Cook beets only until they just lose their rawness then combine them with meat, fish, grains, fruits, nuts, celeriac, fennel, or bitter greens.
Once tender, beets can be sliced or diced to use in salads, risottos, and vegetable side dishes.
Serve beets warm with a dressing of butter, lemon juice, and seasoning or dress them with orange juice topped with slivers of green onion or glazed with orange marmalade.
Beets—which also are called garden beets or beetroot—are a biennial vegetable grown as an annual. Their peak season is June through October. The first small “baby” beets will come to your farm market in late spring.
Beets can be round or cylindrical in shape and from 2 to 10 inches (5-25 cm) in diameter. The most flavorful beet roots will be about 2 to 3 inches (5-7.5 cm) in diameter.
The common garden beet is deep red colored. The golden beet has an orangey skin, and the albino beet is white. The Chioggia (pronounced kee-oh-ja) beet is the traditional Italian beet. It is named for the Chioggia region in Italy and has candy cane concentric rings of red and white. The flesh of each of these corresponds in color to the skin.
Beet leaves—which are edible–grow from the crown of the root on short stems to 15 inches (38 cm) high and 10 inches (25 cm) wide. Beet greens have a delicate flavor, not as strong as spinach.
Beets are descended from a wild seashore plant called the sea beet. The beet originated in prehistoric times along the shores of Southern Europe or North Africa. Over thousands of years it was cultivated and selected for its edible root.
Choose. Select beets that are firm with smooth skins and are heavy for their size. Avoid beets that are soft, flabby, rough, or shriveled.
Small and medium-sized beets will be tenderer than large beets. Beets that are large or long are likely to have a woody or fibrous texture.
To ensure even cooking, choose beets that are similar in size.
Beets should have about 2 inches (5 cm) of stem or greens attached. This will keep the root from “bleeding” or losing interior juices.
Store. Beets will keep in a plastic bag in the refrigerator for up to 3 weeks. Unwashed beets greens will keep for 3 to 5 days.
Beets will also keep in moist sand or damp sawdust at 32° (0°C) for up to 3 months. Beets can also be caned or pickled and stored for up to a year.
Prepare. Just before using, wash beets under running water to remove dirt or sand. Scrub beets delicately and be careful not to bruise them.
Serve. Beets can be eaten raw or cooked.
Raw beets add texture to salads. To serve beets raw, peel and then slice or grate them and season. Toss shredded raw beets with vinaigrette and chopped parsley. Serve shredded raw beets with shredded raw celeriac adding a dressing made with yogurt.
Cooking. Cook beets whole without peeling or bruising.
• Roast beets wrapped in foil and placed in a baking dish at 350-400°F (180-200ºC) for 1 to 2 hours or until tender. Coat the beets with butter or cooking oil and seasoning before wrapping them in foil.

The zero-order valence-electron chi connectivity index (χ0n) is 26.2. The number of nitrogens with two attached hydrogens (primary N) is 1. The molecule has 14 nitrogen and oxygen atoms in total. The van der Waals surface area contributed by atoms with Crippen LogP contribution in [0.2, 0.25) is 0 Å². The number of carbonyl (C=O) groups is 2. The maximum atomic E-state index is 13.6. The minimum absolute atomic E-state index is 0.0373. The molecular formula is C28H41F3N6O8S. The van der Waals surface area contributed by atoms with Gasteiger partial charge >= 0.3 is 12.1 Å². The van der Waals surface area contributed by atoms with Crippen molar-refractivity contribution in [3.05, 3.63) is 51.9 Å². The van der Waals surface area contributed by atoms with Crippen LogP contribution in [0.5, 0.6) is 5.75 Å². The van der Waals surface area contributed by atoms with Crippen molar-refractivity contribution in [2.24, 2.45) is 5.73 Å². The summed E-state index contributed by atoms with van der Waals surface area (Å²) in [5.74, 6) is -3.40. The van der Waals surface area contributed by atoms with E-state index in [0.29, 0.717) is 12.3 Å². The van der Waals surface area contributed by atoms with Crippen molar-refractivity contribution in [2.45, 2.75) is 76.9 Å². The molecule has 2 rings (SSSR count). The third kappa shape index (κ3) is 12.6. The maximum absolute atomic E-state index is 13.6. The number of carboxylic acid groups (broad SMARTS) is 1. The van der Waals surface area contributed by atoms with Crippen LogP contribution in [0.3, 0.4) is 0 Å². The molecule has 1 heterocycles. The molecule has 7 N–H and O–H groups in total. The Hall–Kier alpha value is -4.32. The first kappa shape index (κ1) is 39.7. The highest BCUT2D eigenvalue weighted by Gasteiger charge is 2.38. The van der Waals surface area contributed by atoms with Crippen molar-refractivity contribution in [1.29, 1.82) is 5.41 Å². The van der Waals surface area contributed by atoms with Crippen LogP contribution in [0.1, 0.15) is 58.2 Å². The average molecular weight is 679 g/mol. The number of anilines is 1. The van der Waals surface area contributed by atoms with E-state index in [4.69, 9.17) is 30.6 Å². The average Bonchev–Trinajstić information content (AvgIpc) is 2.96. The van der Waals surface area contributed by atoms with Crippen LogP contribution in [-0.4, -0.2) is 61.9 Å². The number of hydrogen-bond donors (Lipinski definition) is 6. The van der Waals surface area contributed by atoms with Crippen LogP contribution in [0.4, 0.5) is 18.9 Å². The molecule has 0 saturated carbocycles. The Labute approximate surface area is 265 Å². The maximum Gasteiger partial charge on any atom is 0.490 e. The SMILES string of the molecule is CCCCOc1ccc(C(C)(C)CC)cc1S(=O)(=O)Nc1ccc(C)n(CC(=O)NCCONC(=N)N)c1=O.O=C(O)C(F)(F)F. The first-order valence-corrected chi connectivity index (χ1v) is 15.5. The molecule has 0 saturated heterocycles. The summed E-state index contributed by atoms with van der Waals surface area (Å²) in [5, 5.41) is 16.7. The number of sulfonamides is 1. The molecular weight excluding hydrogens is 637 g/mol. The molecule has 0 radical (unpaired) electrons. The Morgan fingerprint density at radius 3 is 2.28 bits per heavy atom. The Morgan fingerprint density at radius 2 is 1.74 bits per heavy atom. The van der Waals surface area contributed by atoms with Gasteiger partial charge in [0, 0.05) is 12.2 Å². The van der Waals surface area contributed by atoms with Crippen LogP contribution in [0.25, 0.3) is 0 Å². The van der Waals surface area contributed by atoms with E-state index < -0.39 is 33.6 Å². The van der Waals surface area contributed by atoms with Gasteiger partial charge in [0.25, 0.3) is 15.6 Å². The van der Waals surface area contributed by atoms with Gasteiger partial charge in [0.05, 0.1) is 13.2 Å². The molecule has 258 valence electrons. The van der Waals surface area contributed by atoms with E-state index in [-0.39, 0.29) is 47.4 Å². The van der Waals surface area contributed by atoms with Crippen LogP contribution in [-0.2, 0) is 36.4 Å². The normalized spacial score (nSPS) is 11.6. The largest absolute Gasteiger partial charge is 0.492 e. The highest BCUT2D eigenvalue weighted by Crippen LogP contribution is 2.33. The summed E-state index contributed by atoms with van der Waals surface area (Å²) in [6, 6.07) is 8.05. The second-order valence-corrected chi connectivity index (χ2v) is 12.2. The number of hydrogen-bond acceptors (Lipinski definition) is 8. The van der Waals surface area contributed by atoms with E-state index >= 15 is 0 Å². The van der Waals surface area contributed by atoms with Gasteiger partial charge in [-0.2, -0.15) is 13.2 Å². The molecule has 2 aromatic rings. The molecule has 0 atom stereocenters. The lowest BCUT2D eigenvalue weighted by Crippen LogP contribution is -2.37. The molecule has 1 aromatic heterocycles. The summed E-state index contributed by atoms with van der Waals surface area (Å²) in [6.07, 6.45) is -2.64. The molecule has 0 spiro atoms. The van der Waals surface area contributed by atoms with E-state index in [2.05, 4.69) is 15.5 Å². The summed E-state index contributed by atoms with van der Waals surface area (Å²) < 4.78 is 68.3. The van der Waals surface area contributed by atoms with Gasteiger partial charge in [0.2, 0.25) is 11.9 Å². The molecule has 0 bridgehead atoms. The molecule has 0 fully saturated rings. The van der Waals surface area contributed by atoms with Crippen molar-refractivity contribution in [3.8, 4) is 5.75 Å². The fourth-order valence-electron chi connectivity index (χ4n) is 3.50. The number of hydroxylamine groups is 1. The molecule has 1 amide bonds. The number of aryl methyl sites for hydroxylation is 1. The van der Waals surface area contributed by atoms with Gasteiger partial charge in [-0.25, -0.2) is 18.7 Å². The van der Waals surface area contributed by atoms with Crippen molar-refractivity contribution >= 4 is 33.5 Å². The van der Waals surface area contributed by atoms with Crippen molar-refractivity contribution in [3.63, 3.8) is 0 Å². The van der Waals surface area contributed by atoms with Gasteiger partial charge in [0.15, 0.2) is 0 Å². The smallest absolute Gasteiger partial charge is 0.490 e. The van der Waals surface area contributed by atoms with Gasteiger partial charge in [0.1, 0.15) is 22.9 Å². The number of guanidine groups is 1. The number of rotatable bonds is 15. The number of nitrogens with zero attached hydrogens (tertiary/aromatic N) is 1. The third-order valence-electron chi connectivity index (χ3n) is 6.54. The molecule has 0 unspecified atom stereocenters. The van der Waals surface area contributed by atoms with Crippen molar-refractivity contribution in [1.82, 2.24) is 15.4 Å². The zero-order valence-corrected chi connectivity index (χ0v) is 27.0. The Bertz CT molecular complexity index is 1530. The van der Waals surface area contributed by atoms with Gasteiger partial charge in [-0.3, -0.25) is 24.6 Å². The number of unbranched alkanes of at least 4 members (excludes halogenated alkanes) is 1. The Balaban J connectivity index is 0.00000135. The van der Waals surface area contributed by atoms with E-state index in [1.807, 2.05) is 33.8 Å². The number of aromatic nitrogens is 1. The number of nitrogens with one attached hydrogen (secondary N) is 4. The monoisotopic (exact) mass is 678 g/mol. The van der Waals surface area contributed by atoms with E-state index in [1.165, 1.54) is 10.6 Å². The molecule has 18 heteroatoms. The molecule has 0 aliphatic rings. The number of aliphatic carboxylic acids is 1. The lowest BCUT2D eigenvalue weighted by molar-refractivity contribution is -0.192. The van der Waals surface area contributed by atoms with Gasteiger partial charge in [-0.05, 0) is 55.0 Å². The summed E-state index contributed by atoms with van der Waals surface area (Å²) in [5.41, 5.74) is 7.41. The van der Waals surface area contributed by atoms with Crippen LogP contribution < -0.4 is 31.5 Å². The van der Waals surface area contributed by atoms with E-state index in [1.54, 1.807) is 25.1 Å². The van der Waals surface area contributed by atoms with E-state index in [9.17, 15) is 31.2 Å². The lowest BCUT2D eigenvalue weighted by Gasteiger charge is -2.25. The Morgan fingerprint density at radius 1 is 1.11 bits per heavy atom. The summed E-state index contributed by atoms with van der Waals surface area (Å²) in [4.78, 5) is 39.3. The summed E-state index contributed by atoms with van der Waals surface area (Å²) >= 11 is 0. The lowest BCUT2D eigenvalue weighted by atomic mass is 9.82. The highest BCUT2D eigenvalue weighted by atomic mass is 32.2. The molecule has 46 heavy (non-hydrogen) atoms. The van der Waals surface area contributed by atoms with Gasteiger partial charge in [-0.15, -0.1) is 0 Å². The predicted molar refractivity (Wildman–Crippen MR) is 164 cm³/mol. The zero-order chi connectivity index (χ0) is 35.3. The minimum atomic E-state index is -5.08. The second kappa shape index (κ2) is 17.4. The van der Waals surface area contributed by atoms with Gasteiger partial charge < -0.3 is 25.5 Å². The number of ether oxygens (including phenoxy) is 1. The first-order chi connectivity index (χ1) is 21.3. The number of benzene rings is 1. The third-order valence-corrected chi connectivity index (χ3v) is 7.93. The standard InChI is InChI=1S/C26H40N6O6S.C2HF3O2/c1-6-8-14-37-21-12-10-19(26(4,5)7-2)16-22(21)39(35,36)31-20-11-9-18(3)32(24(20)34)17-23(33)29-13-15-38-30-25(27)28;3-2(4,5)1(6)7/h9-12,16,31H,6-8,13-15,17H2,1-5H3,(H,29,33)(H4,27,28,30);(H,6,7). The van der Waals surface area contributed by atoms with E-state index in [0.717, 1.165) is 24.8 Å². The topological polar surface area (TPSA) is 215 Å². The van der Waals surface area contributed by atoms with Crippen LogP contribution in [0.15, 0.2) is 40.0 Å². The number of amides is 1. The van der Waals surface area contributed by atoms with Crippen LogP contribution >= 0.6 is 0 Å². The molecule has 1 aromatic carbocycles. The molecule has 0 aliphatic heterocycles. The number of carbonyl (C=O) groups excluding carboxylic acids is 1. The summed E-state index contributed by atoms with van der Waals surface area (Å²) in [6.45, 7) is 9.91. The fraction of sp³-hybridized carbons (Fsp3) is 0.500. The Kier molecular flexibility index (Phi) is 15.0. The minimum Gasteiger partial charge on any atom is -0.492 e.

• Bake beets in a dish with a tight-fitting lid and 4 to 5 tablespoons of water. Place a double layer of foil over the dish before covering and then bake in a low oven for 2 to 3 hours or until tender. Baking beets will preserve their flavor and enhance their color.
• Simmer whole small, unpeeled beets in an uncovered container for 20 to 40 minutes or until fork tender. Large beets may have to cook as long as 3 hours. Rub the beets gently under running water to peel them after cooking.
• Boil beets in a covered saucepan in water for 30 to 60 minutes depending upon their size. Add salt only at the end of cooking, otherwise the beets will turn pale.
• Steam beets in a steamer over boiling water; cook until tender about 30 to 45 minutes.
You can pierce a beet with a fork to check doneness, but this may cause the beet to bleed.
Another way to know if a beet is ready is to hold it under a thin stream of running water. If the peel detaches itself, the beet is done.
Serve. Once beets have been cooked, you can peel them while still warm.
Serve cooked beets warm or cold peeled, sliced, and served with oil and lemon or with vinaigrette. Top beets with plain or flavored butter or margarine, lemon juice, vinegar, vinaigrette dressing, sour cream, or plain yogurt.
Season beets with salt, pepper, allspice, nutmeg, cinnamon, savory, bay leaf, anise, caraway, clove, dill, ginger, mustard, or thyme.
Beet greens and thinnings can be eaten raw in salads or mesclun. Beet greens can be cooked much like spinach.
Flavor partners. Beets go well with basil, goat cheese, herring, orange, potatoes, slow-cooked beef or ham, sour cream, spinach, tarragon, vinegar, and yogurt.
Cooked beets can be matched with strong flavors: biting (horseradish, chili, ginger, mustard greens), bitter (chicories, water cress), acid (balsamic or fruit vinegars, citrus fruits), spicy (Sichuan pepper, curry, caraway), salt (olives, caper, anchovies).
Nutrition. Beets contain vitamins A and C and also potassium, calcium, phosphorus, iron, and protein. There are about 35 to 40 calories in ½ cup of beetroot.
Beets can be eaten to relieve headaches and to combat colds and anemia.
Kitchen note. Beats contain betacyanin a pigment that causes their red color. When beets are bruised or cut they can release or “bleed” their red juice. Lemon juice can be used to remove beet juice stains from the hands.
Beets facts and trivia. The Romans used beets mostly for their leaves not roots. By the Middle Ages beets were known as “Roman beets” in Northern Europe. By the sixteenth century Northern the Germans and English began to use beets as a vegetable.
The beet is a close relative of the Swiss chard. Beets have the highest sugar content of any vegetable.
The botanical name of beets is Beta vulgaris.